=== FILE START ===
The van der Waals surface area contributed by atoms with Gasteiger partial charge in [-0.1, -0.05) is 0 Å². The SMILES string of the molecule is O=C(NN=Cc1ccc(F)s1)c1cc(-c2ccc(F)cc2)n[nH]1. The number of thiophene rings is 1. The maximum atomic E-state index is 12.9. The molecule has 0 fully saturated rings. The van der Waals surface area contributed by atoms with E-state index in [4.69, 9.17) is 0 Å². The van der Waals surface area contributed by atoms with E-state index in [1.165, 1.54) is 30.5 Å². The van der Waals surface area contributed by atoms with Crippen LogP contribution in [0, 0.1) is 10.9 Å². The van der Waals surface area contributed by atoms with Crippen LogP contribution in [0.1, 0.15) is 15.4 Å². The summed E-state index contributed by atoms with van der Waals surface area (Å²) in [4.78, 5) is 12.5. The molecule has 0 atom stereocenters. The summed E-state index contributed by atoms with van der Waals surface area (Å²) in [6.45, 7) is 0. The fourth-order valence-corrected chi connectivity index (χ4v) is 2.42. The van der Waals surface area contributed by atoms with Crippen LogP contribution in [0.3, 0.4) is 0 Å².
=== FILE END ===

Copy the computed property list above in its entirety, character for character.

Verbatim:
The van der Waals surface area contributed by atoms with Gasteiger partial charge in [-0.1, -0.05) is 0 Å². The SMILES string of the molecule is O=C(NN=Cc1ccc(F)s1)c1cc(-c2ccc(F)cc2)n[nH]1. The number of thiophene rings is 1. The maximum atomic E-state index is 12.9. The molecule has 0 fully saturated rings. The van der Waals surface area contributed by atoms with E-state index in [4.69, 9.17) is 0 Å². The van der Waals surface area contributed by atoms with E-state index in [1.165, 1.54) is 30.5 Å². The van der Waals surface area contributed by atoms with Crippen LogP contribution in [0, 0.1) is 10.9 Å². The van der Waals surface area contributed by atoms with Crippen LogP contribution in [0.1, 0.15) is 15.4 Å². The summed E-state index contributed by atoms with van der Waals surface area (Å²) in [4.78, 5) is 12.5. The molecule has 0 atom stereocenters. The summed E-state index contributed by atoms with van der Waals surface area (Å²) in [6.45, 7) is 0. The fourth-order valence-corrected chi connectivity index (χ4v) is 2.42. The van der Waals surface area contributed by atoms with Crippen LogP contribution in [0.3, 0.4) is 0 Å².